The smell of felled wood hangs around the recently built camp in Tsel, Belarus, that could house fighters from Wagner’s private militia after their failed insurrection in Russia and the deal brokered by Belarusian President Alexander Lukashenko to welcome them.
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But President Lukashenko confirmed on Thursday that the sulfuric chief of the Wagner paramilitary group, Yevgeny Prigogine, is in Russia and not “on the territory of Belarus.” According to him, the Wagner fighters are “in their permanent camps” in Ukraine and not in Belarus “for the time being”.
However, Yevgeny Prigogine was, according to the agreement reached with the Kremlin through the mediation of Mr. Lukashenko that ended the Wagner Rebellion on June 24, to go into exile in Belarus, an ally and neighbor of Russia.
In response to a question, Kremlin spokesman Dmitry Peskov, for his part, replied that Moscow “does not follow the movements” of Wagner’s chief.
“If you look for them, you won’t find them here,” Leonid Kasinsky, an officer of the Belarusian Ministry of Defense, greeted reporters at the recently built camp in Tsil, in the Asipovichi commune, in the Mogilev region (center). ).
Leonid Kasinsky was showing the new camp to a group of foreign journalists who were also invited to take part in a rare “round the table” interview with President Lukashenko.
Around it, the 300 tents, which could hold about 5,000 men, were empty. In one of them, you could see some guards resting.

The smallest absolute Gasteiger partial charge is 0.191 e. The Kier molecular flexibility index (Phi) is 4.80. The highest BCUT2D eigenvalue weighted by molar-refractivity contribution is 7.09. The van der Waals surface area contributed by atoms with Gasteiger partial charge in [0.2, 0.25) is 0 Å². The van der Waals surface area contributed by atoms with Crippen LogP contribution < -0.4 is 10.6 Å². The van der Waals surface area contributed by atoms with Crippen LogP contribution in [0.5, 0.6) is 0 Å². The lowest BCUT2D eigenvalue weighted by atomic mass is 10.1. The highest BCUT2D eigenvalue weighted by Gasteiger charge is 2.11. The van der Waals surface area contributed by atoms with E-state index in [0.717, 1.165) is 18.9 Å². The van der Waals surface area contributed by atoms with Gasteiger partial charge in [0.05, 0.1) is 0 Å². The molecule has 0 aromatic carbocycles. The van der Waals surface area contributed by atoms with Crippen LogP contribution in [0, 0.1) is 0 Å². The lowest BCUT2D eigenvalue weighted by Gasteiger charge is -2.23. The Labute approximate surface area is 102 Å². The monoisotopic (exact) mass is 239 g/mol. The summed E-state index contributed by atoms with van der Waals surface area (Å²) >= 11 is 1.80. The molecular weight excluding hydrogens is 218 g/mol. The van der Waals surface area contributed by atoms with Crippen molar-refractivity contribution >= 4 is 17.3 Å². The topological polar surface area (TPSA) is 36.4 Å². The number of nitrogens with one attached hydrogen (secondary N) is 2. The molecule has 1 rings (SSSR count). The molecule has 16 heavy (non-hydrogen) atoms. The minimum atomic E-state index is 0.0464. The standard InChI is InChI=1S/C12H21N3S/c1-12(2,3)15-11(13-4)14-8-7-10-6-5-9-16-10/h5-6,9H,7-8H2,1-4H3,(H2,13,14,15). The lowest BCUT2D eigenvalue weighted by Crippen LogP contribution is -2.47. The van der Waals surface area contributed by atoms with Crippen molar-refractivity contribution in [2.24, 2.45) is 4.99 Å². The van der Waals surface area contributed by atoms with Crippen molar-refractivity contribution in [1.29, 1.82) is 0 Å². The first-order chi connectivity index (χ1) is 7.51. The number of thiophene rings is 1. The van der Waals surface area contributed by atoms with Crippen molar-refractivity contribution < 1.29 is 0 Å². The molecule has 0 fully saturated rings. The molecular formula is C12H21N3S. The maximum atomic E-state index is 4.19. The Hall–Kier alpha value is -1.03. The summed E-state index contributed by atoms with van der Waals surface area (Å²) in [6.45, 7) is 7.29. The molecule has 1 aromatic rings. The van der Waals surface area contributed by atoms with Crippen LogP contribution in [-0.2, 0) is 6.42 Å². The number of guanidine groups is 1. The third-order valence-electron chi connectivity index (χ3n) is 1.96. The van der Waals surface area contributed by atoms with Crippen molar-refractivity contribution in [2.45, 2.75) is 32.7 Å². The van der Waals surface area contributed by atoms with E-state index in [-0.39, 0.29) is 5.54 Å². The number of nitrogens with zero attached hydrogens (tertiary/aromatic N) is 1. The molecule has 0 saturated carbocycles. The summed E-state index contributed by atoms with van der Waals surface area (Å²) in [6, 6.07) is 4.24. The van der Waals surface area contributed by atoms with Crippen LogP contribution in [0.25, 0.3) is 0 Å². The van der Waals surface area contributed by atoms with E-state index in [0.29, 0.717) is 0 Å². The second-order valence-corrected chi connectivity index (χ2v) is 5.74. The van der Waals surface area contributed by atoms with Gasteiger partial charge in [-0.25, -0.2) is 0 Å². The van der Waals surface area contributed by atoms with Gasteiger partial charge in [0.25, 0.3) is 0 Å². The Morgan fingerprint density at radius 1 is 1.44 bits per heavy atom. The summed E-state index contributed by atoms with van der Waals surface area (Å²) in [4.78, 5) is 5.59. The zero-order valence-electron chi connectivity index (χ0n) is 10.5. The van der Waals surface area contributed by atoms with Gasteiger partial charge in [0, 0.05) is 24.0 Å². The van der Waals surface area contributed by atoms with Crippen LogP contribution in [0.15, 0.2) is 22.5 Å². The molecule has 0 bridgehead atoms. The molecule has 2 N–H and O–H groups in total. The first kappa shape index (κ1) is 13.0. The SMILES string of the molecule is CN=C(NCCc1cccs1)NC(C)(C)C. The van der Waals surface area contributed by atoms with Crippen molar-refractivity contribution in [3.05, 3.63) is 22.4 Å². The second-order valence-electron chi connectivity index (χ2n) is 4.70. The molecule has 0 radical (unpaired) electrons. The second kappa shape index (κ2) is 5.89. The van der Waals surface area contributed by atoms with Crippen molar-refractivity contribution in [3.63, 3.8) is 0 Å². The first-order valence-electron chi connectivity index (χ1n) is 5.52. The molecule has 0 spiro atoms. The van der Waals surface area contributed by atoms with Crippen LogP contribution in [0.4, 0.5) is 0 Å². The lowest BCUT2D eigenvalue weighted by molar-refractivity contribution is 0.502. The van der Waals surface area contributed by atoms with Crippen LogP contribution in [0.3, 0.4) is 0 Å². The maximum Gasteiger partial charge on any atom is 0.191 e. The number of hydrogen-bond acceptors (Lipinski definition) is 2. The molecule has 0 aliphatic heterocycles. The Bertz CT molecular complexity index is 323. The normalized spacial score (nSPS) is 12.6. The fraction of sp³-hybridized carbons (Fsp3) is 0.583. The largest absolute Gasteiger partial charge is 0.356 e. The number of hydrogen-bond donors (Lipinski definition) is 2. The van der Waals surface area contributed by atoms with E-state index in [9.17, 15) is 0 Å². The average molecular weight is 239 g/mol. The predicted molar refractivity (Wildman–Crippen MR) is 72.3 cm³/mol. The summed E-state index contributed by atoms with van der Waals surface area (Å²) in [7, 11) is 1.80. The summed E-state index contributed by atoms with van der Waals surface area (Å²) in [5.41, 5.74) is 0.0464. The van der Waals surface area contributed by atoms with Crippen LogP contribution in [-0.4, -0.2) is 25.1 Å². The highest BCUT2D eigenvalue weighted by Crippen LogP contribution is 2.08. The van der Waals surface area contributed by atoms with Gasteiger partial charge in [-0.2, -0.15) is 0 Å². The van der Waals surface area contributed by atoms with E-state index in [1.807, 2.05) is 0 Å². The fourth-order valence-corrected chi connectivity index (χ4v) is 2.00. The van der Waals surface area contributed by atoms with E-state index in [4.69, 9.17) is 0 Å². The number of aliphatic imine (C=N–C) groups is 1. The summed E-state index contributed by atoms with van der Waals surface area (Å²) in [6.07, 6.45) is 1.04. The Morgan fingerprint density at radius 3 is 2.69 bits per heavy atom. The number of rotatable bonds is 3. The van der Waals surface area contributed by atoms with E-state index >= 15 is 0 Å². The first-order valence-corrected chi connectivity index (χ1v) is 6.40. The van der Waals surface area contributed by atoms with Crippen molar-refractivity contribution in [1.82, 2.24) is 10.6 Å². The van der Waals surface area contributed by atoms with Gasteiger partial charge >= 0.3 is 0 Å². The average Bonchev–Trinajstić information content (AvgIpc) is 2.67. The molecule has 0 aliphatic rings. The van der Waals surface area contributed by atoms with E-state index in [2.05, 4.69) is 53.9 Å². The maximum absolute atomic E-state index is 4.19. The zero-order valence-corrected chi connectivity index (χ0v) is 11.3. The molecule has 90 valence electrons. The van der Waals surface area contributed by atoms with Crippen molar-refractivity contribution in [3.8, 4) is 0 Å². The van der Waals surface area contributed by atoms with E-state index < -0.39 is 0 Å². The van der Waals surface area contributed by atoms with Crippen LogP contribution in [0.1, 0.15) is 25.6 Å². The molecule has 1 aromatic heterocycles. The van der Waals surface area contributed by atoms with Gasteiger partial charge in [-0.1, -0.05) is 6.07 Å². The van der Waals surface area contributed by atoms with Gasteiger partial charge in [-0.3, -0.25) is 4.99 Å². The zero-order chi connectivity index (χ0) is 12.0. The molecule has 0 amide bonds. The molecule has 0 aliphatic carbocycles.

Mr. Kasinski said these tents were set up in anticipation of training exercises that will take place in the fall.
“Since the camp is ready, it may be shown” to Wagner, only the Ministry officer agreed.
The media published satellite images of this camp under construction immediately after the mutiny, and speculated the arrival of Wagner fighters as part of the agreement negotiated by the Belarusian president.
On June 27, Lukashenko announced the arrival of Yevgeny Prigozhin to Belarus.
But on Thursday he acknowledged that the issue of Wagner’s “transfer” to Belarus “has not been settled.”
After his 24-hour mutiny that rocks the Kremlin, Yevgeny Prigozhin asserts that he does not want to seize power, but simply to protect Wagner from being dismantled by the Russian General Staff, whom he accuses of incompetence.
However, his men, mercenaries funded by the Russian authorities, have been accused of atrocities in several countries, including Ukraine, the Central African Republic and Syria.
“I’m scared, I would like to live in peace, to see my children grow up, that’s all I can say,” a Belarusian woman said on condition of anonymity near a possible arrival camp for Wagner fighters.
However, other residents claim not to be afraid of anything. “Don’t worry me at all. Yelena Vengelinskaya, 45, who works in a kindergarten, said:
This is also the opinion of the Belarusian Ministry of Defense officer. “I don’t understand why we have problems with the Wagner Group,” Leonid Kasinsky told foreign reporters.
We will not compete with anyone. “We will receive their unique combat experience,” he said, adding that “the final say on where they will settle will be with Wagner and his commanders.”
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